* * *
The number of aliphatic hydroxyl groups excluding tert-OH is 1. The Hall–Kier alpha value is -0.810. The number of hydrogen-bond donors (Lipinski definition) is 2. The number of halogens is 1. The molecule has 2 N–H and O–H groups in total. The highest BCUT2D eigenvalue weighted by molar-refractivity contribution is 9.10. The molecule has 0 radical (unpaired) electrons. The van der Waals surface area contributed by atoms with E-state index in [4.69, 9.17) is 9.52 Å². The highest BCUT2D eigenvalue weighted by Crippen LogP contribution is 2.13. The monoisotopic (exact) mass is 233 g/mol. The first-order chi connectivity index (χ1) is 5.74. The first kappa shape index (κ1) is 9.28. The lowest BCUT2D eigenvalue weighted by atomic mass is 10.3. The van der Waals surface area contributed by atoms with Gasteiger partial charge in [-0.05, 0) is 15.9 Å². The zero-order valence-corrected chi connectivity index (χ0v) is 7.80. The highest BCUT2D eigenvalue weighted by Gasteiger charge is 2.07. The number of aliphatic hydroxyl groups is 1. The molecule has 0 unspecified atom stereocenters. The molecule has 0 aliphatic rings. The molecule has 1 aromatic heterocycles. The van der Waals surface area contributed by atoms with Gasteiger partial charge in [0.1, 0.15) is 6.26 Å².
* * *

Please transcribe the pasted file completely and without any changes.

The number of aliphatic hydroxyl groups excluding tert-OH is 1. The Hall–Kier alpha value is -0.810. The number of hydrogen-bond donors (Lipinski definition) is 2. The number of halogens is 1. The molecule has 2 N–H and O–H groups in total. The highest BCUT2D eigenvalue weighted by molar-refractivity contribution is 9.10. The molecule has 0 radical (unpaired) electrons. The van der Waals surface area contributed by atoms with E-state index in [4.69, 9.17) is 9.52 Å². The highest BCUT2D eigenvalue weighted by Crippen LogP contribution is 2.13. The monoisotopic (exact) mass is 233 g/mol. The first-order chi connectivity index (χ1) is 5.74. The first kappa shape index (κ1) is 9.28. The lowest BCUT2D eigenvalue weighted by atomic mass is 10.3. The van der Waals surface area contributed by atoms with Gasteiger partial charge in [-0.05, 0) is 15.9 Å². The zero-order valence-corrected chi connectivity index (χ0v) is 7.80. The highest BCUT2D eigenvalue weighted by Gasteiger charge is 2.07. The number of aliphatic hydroxyl groups is 1. The molecule has 0 unspecified atom stereocenters. The molecule has 0 aliphatic rings. The molecule has 1 aromatic heterocycles. The van der Waals surface area contributed by atoms with Gasteiger partial charge in [0.1, 0.15) is 6.26 Å².